My boys love eating bread. Specially if the bread is served straight out of the oven. Baguette, the long delicious French Bread seems to be a family favorite. Every restaurant that served a good bread had us visiting them more often. Every time we bought French Baguette from our favorite baker, I would reheat it in the oven to make it taste fresh, which was great but not the same. And, that’s when I thought I should try making my own baguette at home. Honestly, looking at so many different recipes, I felt that Baguette wasn’t all that fancily difficult and I decided it was time I just make it.
Now, when I think of France, I think of high end fashionable people, Eifel Tower and also a girl riding a bicycle with a basket full of long loaves of French bagutte Those long loaves are called “baguettes.” (The term comes from the Latin word for “stick.”) They are iconic, and France’s reputation for incredibly crusty and delicious baguettes is known far and wide.
They say that nothing can come close the bread you can get in France. I’ve never been, so I can’t say for sure, but I think you’d stand the best possible chance if you make it yourself. I mean, how could anything be better than a freshly baked loaf of bread? That crackly crust, the tender, airy crumb inside, steamy and yeasty and just begging to be torn into.
This recipe has just 5 ingredients: water, Oil yeast, flour, and salt. But the results are magical. And it’s all because of the technique. Start by dissolving the yeast in warm water. While that is doing its magic, combine the flour and salt. Create a little well in the center, and add in the yeast. Stir it around, taking flour from the outside edge and bringing it into the well, a little at a time. Keep stirring, and adding Oil followed by water as needed, until a shaggy dough forms. You can also use a stand mixer. Now just cover it loosely, and let it rest. For this type of bread, there’s not a lot of kneading involved. It only needs a few quick folds, to become smooth. Place the dough into a greased bowl and cover it tightly. Allow it to proof (or rise) in a warm place until doubled in bulk.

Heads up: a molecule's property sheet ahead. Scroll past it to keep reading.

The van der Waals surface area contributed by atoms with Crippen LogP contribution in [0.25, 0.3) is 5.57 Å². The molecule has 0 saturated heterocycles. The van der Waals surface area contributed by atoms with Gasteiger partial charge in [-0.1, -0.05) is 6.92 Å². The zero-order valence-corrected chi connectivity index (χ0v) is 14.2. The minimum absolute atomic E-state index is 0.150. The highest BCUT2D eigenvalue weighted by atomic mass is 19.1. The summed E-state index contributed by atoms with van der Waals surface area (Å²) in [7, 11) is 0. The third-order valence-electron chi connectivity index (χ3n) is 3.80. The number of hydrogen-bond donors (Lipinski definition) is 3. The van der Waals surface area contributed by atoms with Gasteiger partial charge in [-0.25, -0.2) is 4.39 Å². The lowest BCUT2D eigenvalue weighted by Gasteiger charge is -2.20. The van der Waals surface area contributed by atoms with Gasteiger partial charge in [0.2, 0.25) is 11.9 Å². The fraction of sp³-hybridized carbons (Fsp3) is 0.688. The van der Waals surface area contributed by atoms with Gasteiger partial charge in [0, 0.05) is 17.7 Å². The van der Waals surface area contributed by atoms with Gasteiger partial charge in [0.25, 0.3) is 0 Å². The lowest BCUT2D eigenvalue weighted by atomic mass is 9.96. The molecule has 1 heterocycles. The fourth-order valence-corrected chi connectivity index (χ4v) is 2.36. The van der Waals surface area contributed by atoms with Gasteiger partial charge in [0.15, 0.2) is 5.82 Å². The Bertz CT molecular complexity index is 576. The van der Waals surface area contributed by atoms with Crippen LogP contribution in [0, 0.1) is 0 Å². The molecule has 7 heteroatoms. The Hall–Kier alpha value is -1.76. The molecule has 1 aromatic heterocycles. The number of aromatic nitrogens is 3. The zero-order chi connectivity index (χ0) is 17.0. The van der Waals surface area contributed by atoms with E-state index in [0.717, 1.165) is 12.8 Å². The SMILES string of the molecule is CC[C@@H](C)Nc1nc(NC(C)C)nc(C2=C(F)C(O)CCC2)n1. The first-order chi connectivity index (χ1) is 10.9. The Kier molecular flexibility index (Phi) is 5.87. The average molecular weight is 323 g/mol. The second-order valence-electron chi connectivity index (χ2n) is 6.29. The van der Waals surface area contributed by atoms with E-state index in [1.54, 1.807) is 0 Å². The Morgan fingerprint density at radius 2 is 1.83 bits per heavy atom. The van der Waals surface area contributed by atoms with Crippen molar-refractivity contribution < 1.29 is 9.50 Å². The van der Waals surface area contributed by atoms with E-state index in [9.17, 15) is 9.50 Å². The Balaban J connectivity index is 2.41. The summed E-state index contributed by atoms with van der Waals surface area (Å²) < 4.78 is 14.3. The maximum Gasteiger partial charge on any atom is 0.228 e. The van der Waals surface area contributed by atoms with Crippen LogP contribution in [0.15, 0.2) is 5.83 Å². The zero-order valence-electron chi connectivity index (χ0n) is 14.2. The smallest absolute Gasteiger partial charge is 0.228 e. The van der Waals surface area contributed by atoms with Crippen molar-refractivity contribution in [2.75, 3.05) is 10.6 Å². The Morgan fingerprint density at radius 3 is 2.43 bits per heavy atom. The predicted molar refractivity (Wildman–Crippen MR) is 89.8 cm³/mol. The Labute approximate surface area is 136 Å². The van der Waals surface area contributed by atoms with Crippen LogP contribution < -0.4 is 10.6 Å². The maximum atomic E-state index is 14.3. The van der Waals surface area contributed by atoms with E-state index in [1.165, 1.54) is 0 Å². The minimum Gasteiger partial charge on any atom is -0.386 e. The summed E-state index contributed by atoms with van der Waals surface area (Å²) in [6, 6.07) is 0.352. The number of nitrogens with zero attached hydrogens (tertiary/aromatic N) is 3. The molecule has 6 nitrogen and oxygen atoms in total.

Divide the dough into 4 equal portions, and shape into long logs (about 15 inches long) with pointed ends. Cover with oiled plastic wrap, and allow to rise a second time. While the baguettes are rising, fill a baking pan with water and place it in the bottom of your oven. Preheat the oven and allow it to fill with steam from the water. This is the key to a crusty baguette. Once the loaves have finished their second rise, remove the plastic wrap and sprinkle them with a little flour. Then quickly slash them with a sharp knife. This is not just decorative, but it also allows the crust to crack and the bread to expand in a more controlled way.
Place them in the oven and let them bake until deeply golden brown. They should feel light and dry on the outside, and when you tap them they should give a hollow sound.
Slice it into 1/2-inch rounds and it’s perfect as a base for bruschetta or crostini. Or it can be used as a dipper for your favorite party dip. And we love it toasted with garlic butter, for garlic bread. So good with a pasta dinner!
Or just tear into it and eat it with a hot bowl of soup. So satisfying!